The beginning of the end of German Jewry


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24 June 1933

Fragments of Simon Jasny‘s passport

In 2007 the archive of the Jewish Museum Berlin came into possession of papers from two Berlin law firms that had represented clients in Jewish restitution trials. They included this remarkable document, consisting of several pages from the passport of Simon Jasny (1886–1979). Not much is known about Jasny. He was one of six children born to Michael Jasny, a Russian banker and mill owner who had evidently lived in Germany after 1918. Simon Jasny traveled to many different countries as a merchant, but we do not know what line of business he was in. The archive contains no other documents relating to him.

The stapled pages document the trips Jasny took between March 1933 and September 1934. The numerous stamps on them provide information about the visas he received, the dates he entered and left particular countries, his foreign currency transactions and short-term visits. On 24 June 1933, for example, Jasny received a transit visa for Belgium from the consulate in Berlin and on 25 June he entered the country at the border station in Herbesthal. A closer inspection of the stamps reveals that he also spent time in France, Britain, the Netherlands, Switzerland, Morocco and Spain.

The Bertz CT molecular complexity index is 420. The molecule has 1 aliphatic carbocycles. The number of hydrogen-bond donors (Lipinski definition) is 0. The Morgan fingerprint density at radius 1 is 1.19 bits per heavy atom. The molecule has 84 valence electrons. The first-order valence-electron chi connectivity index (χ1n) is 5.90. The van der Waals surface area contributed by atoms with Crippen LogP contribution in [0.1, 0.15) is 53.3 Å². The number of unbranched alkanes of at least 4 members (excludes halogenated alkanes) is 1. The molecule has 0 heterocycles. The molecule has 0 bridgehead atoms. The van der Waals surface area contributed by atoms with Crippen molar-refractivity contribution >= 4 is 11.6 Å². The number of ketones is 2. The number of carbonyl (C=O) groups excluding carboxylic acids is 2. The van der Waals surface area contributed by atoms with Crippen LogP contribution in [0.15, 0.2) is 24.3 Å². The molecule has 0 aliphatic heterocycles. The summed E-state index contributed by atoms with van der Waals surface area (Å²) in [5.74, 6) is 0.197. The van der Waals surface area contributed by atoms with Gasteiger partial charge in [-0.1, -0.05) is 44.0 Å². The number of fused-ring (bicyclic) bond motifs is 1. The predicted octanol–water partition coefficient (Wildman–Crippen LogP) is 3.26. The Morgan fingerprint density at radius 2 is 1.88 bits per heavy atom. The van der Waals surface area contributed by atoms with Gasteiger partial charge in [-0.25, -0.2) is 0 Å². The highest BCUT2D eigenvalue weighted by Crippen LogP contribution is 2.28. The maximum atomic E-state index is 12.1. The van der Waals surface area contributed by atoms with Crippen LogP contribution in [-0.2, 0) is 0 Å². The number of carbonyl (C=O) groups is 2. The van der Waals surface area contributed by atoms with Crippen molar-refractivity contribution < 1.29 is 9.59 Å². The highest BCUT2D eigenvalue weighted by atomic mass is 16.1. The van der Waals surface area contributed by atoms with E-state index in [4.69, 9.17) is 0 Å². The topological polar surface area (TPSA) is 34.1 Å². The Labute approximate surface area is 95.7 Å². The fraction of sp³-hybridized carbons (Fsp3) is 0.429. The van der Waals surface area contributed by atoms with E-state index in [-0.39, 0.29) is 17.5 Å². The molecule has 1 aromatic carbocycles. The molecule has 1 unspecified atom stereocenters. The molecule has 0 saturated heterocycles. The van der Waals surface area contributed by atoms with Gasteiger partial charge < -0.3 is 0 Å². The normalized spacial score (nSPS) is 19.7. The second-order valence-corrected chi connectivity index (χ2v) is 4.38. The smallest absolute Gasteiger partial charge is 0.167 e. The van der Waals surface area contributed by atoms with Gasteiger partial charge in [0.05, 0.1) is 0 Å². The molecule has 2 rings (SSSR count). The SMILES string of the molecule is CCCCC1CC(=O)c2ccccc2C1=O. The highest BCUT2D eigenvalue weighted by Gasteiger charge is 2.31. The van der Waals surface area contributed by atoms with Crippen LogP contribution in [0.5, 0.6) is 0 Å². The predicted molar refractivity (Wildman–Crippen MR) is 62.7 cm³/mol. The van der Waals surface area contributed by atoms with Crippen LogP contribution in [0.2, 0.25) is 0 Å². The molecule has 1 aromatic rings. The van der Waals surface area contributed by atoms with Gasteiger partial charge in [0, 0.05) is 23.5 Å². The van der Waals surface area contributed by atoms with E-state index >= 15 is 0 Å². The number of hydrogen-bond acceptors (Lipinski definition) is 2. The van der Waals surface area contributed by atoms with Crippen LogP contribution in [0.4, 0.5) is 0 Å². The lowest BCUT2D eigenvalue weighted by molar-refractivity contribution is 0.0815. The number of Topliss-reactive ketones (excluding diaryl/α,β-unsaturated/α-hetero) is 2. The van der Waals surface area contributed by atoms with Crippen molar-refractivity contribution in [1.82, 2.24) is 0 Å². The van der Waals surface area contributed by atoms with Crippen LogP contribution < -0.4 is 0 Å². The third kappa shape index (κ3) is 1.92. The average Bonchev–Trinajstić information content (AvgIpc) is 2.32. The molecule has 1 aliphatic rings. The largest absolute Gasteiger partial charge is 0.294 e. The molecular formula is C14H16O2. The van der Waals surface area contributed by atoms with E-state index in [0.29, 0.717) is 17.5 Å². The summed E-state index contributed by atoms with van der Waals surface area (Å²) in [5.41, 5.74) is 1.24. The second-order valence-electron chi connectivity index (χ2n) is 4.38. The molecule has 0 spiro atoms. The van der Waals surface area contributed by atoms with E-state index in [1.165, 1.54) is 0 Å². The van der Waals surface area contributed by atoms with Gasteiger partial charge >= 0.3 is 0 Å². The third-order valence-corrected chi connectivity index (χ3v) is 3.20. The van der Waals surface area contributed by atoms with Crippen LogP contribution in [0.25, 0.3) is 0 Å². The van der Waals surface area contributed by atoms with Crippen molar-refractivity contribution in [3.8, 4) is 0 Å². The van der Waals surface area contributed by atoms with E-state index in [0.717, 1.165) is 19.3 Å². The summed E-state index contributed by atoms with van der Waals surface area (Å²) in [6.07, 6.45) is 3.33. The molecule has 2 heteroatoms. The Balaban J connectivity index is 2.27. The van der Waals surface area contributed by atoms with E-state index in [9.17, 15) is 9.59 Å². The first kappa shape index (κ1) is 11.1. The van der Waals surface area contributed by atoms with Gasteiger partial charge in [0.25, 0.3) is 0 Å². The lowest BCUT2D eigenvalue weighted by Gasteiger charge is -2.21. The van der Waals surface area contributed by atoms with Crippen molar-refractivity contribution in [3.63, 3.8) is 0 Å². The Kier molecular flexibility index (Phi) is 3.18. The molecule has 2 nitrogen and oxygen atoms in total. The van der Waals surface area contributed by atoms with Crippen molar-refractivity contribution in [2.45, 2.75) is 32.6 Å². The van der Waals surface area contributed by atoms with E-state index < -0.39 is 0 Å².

Spain was also the country to which Simon Jasny immigrated with his wife, Victoria, in March 1934. The fragments of his passport contain the relevant residence visas and an entry stamp for Port Bou on the French-Spanish border dated 9 March 1934. Immigration saved the Jewish couple‘s lives. They had a son in Spain and went on to the United States with him in 1939. Immigration to the U.S. was made possible by Simon‘s brother Naum Jasny, a renowned agricultural economist who had lived in America since 1933 and who vouched for Simon. Further research has shown that the family settled in New York and became American citizens in January 1945.

Michaela Roßberg

Categorie(s): emigration | merchants
Fragments of Simon Jasny‘s passport with visas and fee stamps, folded, front, March 1933 to September 1934.
Gift of Bernd Stein